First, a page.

How Much Will Construction & Forestry Segment Contribute To Deere’s Top Line Growth?

by Trefis Team
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Deere (NYSE: DE) has performed modestly over the past couple of years. The company saw its revenue fall by just under 8% between 2015-2016, largely due to the weakness in commodity prices, and high grain stocks in North America. Further, lower shipment volumes dampened the Construction segment. However, a favorable sales mix, recovery in commodity prices, and improved demand for its agricultural and construction equipment helped boost its top line in 2017, with revenue growing by over 11%. The Construction & Forestry segment contributes nearly 20% of the company’s overall revenue and the segment revenue fell by at nearly 1% annually between 2015-2017.

Based on recent market trends and the near-term outlook provided by the company’s management, we forecast Deere to report 8-9% annual revenue growth in the next two years, from $33.5 billion in FY 2018 to about $39 billion in FY 2020. Of the estimated $5.4 billion incremental revenues, we estimate that Construction & Forestry segment will contribute just over 25%, or $1.4 billion. We have summarized our expectations on our interactive dashboard on Deere’s revenues. If you disagree with our forecasts, you can change the key drivers for Agriculture & Turf segment to gauge how changes will impact its expected revenue.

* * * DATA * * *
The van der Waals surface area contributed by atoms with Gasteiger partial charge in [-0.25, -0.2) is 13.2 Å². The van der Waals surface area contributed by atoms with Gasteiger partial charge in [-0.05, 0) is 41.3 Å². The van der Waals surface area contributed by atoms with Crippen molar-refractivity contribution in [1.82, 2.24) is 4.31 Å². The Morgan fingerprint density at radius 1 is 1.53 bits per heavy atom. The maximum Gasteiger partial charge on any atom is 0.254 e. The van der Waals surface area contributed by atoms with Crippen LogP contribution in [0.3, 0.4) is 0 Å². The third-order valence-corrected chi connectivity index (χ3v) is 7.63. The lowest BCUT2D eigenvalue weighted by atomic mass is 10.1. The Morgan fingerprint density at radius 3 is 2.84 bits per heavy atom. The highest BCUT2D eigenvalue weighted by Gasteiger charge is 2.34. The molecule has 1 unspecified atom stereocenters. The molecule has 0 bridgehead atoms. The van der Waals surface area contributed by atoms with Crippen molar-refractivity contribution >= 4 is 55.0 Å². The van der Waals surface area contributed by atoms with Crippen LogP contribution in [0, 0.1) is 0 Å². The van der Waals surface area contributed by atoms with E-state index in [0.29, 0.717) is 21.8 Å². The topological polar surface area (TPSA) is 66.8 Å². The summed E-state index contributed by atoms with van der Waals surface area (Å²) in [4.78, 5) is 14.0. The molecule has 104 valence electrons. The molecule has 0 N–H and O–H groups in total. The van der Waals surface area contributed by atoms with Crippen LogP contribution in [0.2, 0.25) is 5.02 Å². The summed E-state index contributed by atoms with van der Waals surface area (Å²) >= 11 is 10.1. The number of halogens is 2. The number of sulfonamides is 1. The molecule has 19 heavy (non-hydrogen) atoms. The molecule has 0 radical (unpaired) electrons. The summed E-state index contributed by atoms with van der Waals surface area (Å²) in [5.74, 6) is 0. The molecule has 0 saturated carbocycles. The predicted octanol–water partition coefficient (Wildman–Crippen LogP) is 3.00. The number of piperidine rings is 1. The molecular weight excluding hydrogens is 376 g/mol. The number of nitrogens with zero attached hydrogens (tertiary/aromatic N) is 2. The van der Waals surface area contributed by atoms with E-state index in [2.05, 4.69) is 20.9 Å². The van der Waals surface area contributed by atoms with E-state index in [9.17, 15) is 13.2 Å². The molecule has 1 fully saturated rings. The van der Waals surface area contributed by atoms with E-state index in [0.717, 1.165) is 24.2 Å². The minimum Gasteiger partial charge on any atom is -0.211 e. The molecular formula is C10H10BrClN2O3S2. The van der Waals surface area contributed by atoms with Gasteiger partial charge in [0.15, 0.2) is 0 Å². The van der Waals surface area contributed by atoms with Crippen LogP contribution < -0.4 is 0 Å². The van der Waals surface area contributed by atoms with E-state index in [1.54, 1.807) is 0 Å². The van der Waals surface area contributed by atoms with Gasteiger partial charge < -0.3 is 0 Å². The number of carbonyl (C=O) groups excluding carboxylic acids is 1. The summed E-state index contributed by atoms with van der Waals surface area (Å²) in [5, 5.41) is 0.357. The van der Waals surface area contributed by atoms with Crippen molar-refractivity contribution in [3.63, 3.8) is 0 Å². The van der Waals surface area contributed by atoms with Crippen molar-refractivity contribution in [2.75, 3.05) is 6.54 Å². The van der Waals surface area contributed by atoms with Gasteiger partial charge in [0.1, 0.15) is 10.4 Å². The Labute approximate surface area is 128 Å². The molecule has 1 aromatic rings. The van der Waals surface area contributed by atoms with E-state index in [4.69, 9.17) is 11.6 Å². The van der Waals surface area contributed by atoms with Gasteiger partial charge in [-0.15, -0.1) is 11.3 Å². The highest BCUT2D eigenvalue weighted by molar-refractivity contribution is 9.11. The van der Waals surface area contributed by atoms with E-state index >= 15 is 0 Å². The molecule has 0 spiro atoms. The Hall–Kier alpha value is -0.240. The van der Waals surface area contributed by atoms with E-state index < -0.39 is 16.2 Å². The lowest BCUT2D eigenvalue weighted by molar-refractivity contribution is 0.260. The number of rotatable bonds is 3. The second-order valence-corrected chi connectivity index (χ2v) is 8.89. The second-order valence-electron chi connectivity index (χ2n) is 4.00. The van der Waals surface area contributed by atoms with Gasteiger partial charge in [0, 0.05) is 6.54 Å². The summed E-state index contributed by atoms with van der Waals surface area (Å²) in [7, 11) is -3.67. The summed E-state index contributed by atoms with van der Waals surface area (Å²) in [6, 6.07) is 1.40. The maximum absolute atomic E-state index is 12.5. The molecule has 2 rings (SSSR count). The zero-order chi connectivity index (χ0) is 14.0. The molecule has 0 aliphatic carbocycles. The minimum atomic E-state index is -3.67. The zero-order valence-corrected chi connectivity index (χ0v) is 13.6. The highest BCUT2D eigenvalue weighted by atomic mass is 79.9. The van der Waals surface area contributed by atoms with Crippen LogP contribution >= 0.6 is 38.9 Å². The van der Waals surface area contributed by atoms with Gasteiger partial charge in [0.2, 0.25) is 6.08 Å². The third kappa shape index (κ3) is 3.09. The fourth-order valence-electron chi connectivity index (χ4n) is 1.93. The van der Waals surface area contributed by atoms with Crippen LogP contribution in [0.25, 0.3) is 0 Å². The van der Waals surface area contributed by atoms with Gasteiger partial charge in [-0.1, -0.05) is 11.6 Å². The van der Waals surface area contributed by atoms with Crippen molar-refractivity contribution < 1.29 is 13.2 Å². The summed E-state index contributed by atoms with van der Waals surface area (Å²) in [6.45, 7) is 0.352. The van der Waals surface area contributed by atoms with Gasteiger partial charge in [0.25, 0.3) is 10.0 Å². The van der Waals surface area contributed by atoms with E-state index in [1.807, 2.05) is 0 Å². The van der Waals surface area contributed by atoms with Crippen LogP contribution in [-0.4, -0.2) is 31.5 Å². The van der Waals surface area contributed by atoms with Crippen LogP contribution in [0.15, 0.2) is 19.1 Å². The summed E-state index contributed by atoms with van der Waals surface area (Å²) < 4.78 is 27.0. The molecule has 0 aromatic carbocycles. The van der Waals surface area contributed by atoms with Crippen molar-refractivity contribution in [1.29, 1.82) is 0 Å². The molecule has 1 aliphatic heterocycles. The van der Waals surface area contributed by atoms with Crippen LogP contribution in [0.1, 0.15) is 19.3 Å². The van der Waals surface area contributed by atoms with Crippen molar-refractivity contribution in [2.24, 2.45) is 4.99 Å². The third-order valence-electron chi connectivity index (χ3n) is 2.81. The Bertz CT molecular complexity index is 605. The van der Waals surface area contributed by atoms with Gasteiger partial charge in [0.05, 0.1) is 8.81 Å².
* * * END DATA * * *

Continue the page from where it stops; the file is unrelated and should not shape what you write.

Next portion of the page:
The Construction Industry segment generates revenue from sales of construction equipment and services. Construction spending is projected to remain strong in 2018, due to the strengthening of the U.S. economy, which should boost the U.S. Housing market and construction spending. This growth, coupled with the Wirtgen acquisition, should boost Deere’s Construction business in the coming years. The implementation of the tariffs on steel and aluminum will no doubt increase the costs for Deere’s Construction Industry segment, which is heavily reliant on steel. Moreover, the increase in raw material costs as a result of the steel tariffs should result in a hike in prices of the goods manufactured by Deere.

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